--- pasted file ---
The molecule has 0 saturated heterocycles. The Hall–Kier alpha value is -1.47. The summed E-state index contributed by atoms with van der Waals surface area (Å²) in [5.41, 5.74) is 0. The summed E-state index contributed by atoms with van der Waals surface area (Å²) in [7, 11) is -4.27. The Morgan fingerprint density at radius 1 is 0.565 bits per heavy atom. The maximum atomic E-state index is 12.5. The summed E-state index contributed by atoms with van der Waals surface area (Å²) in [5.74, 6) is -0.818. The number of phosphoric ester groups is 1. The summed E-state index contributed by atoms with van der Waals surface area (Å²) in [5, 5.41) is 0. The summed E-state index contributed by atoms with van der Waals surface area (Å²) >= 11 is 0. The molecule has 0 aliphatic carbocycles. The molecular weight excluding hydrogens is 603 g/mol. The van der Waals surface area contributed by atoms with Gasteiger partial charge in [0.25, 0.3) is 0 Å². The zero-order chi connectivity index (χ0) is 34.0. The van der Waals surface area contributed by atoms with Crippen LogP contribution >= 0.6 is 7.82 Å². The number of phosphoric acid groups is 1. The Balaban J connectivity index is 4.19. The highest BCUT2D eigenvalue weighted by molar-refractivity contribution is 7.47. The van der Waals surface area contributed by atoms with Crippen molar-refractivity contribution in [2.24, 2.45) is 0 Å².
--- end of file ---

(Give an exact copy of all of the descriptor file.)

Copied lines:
The molecule has 0 saturated heterocycles. The Hall–Kier alpha value is -1.47. The summed E-state index contributed by atoms with van der Waals surface area (Å²) in [5.41, 5.74) is 0. The summed E-state index contributed by atoms with van der Waals surface area (Å²) in [7, 11) is -4.27. The Morgan fingerprint density at radius 1 is 0.565 bits per heavy atom. The maximum atomic E-state index is 12.5. The summed E-state index contributed by atoms with van der Waals surface area (Å²) in [5.74, 6) is -0.818. The number of phosphoric ester groups is 1. The summed E-state index contributed by atoms with van der Waals surface area (Å²) in [5, 5.41) is 0. The summed E-state index contributed by atoms with van der Waals surface area (Å²) >= 11 is 0. The molecule has 0 aliphatic carbocycles. The molecular weight excluding hydrogens is 603 g/mol. The van der Waals surface area contributed by atoms with Gasteiger partial charge in [0.25, 0.3) is 0 Å². The zero-order chi connectivity index (χ0) is 34.0. The van der Waals surface area contributed by atoms with Crippen LogP contribution >= 0.6 is 7.82 Å². The number of phosphoric acid groups is 1. The Balaban J connectivity index is 4.19. The highest BCUT2D eigenvalue weighted by molar-refractivity contribution is 7.47. The van der Waals surface area contributed by atoms with Crippen molar-refractivity contribution in [2.24, 2.45) is 0 Å².